I am quite impressed by the idea of developing the field work practicum guide as students face challenges from departments and immediate supervisors when conducting related activities. This guide will help improve the processes of field work, resulting in productive outcomes.

 Waheed Akhtar, Lecturer at University of Sindh, Jamshoro highlighted the importance of the meeting

as this experience sharing gave them an opportunity to learn new practices to improve their field work exercises and activities. A standard document will further clarify the processes for students and relevant departments, which will allow efficient and smooth working.

A Cold Winter – Making winter warm for Nowroze and his family 

“I’ve met so many who have lost so much. But they never lose their dreams for their children or their desire to better our world. They ask for little in return – only our support in their time of greatest need”UN Secretary-General, António Guterres

June 20th is World Refugee Day. This day is marked to support millions of families all over the world who have lost their homes and dear ones because of violence, natural disasters or war. World refugee day provides an opportunity to the global community to help refugees worldwide in rebuilding their lives and achieving some sort of normalcy in their everyday living. This day is celebrated to increase awareness on the challenges, resilience and real life stories of refugees to among people.

Pakistan has been home to large influx of refugees since its very existence in 1947. First their were migrants from the newly divided subcontinent. Then in 1990s a new wave of settlers came into Pakistan from Afghanistan. They have since then lived life as refugees in Pakistan. Recently, as part of national policy, the Afghan refugees were asked to repatriate back to their homeland.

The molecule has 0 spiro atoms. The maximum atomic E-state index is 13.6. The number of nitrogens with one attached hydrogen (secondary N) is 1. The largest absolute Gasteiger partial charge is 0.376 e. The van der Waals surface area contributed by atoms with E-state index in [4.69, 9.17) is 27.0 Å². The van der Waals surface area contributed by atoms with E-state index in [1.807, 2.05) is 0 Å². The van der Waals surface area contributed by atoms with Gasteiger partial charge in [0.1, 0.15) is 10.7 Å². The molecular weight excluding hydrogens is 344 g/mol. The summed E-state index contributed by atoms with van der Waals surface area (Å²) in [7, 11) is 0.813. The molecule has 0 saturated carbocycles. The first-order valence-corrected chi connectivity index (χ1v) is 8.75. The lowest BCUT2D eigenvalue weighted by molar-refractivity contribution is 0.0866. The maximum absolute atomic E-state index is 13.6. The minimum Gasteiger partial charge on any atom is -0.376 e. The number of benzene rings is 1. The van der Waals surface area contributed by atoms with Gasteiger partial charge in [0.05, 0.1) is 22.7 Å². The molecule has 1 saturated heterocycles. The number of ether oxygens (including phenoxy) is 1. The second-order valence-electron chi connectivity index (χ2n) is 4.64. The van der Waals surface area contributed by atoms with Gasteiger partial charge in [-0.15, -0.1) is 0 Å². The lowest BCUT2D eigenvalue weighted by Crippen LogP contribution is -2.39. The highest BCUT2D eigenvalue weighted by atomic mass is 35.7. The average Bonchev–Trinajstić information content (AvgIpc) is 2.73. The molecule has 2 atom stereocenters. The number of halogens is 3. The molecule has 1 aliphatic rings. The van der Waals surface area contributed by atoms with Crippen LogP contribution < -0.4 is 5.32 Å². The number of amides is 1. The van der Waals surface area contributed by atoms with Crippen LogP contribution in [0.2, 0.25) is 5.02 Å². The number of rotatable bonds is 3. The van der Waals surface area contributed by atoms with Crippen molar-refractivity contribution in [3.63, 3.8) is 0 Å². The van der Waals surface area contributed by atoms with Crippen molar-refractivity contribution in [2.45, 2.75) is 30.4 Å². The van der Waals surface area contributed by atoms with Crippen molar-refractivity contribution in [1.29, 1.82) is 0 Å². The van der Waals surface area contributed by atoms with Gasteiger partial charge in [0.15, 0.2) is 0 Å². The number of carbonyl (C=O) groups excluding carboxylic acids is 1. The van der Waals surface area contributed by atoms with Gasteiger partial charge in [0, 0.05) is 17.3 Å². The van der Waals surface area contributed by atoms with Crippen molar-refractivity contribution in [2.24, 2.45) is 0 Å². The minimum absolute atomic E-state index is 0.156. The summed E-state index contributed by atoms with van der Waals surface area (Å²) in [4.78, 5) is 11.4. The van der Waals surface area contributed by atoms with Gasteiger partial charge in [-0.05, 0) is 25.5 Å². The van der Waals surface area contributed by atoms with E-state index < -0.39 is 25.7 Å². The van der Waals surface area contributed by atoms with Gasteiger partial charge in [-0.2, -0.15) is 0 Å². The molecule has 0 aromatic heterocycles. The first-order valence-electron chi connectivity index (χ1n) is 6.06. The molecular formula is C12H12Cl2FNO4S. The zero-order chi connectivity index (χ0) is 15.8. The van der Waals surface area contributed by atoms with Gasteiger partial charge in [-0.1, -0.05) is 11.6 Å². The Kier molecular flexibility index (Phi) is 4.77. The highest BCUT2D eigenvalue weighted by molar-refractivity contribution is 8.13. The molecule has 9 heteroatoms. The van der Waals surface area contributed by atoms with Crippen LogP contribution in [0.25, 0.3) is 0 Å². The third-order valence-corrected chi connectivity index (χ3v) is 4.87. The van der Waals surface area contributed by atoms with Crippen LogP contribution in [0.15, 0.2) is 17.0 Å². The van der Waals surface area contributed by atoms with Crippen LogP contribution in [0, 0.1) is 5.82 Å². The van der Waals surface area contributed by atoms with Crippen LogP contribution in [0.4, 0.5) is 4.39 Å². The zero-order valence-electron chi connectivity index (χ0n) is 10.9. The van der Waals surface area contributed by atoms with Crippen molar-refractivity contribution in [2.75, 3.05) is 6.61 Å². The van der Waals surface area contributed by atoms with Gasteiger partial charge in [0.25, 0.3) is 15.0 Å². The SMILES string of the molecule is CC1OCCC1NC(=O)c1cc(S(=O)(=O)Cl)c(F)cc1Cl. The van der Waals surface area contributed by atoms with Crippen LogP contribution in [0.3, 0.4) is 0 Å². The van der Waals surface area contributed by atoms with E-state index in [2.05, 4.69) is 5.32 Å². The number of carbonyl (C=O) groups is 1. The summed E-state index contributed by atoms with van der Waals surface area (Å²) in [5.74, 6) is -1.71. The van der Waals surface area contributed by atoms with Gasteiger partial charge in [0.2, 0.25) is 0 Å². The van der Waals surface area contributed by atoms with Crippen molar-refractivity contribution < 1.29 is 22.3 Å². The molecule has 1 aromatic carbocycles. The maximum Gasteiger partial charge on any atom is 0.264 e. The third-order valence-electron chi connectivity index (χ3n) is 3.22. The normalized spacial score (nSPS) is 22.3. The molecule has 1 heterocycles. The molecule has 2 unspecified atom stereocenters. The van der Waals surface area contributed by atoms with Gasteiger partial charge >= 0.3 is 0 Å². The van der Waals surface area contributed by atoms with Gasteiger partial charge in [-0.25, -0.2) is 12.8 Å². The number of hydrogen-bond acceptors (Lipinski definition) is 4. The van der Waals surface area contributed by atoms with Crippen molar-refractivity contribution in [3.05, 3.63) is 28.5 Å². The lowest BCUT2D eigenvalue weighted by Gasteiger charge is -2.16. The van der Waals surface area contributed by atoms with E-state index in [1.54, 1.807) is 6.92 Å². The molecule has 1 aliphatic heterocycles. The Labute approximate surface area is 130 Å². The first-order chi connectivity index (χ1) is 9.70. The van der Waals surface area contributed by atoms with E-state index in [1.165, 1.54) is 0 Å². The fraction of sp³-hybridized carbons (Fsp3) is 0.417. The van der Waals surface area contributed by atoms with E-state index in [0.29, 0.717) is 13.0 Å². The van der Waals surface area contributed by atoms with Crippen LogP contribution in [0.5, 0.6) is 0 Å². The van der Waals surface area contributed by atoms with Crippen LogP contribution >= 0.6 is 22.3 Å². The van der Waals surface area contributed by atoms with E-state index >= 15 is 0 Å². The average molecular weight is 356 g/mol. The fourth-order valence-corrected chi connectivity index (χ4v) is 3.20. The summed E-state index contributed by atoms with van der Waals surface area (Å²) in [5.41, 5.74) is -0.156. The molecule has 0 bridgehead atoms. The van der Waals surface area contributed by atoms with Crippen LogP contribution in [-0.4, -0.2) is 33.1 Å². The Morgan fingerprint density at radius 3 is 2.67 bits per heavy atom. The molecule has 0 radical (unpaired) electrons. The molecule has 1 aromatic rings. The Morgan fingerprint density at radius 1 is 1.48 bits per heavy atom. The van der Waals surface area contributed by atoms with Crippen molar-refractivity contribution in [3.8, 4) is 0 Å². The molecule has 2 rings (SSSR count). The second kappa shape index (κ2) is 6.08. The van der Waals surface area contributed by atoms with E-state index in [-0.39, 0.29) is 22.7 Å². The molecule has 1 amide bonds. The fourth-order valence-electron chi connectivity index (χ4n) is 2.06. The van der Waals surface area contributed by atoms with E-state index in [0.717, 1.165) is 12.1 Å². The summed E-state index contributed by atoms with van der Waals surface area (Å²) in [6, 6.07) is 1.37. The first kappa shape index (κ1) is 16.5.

Afghan refugees in Pakistan have been supported with many forms of lifesaving assistance, safety and protection by the government agencies and aid organizations for many decades. They have been provided tents, shelter, kitchen took kits, home-kits, beddings and also provided with livelihood opportunities. The goal of celebrating this event is increasing public awareness among common public by sharing the related refugee stories.

Nowroze Khan, son of Toor Khan, is an Afghan refugee who lived in Peshawar, Pakistan for twenty years. He started his family there and worked on daily wages (from PKR 400- 500 per day) on and off to support his family of seven. Difficult to meet all the needs of his family with the limited income, life however remained peaceful and comfortable for them. In September last year, Nowroze and his family were repatriated to Afghanistan – a homeland still in conflict and left in rubbles. Upon their return, the family lived in an old tent in Gamberie Refugee Camp, Qarghaie District in Laghman Province.

On an unfortunate December night (December 12th) last year, Nowroze Khan lost the little that him and his owned in a fierce fire that engulfed their shelter. With all his belongings gone and the only PKR 27,000 that he had saved over the year, Nowroze was left homeless and destitute in his very own country once again.

“I cried out to the villagers to save my burning house but it was too late,”

narrated Nowroze sadly.

“The fire spread very fast and my wife and I only managed to save our children in the given time.”

Resources and infrastructure at the Gamberie Camp, which is no less than a dessert, are limited for returnees like Nowroze Khan. No proper mechanism was present to combat such unexpected incidents. Our neighbors in the village, whom we had been acquainted with in the few months since our return, were generous and provided us with whatever food, clothes and blankets that they could afford. That support could not go on for long either since they themselves were living in poor conditions.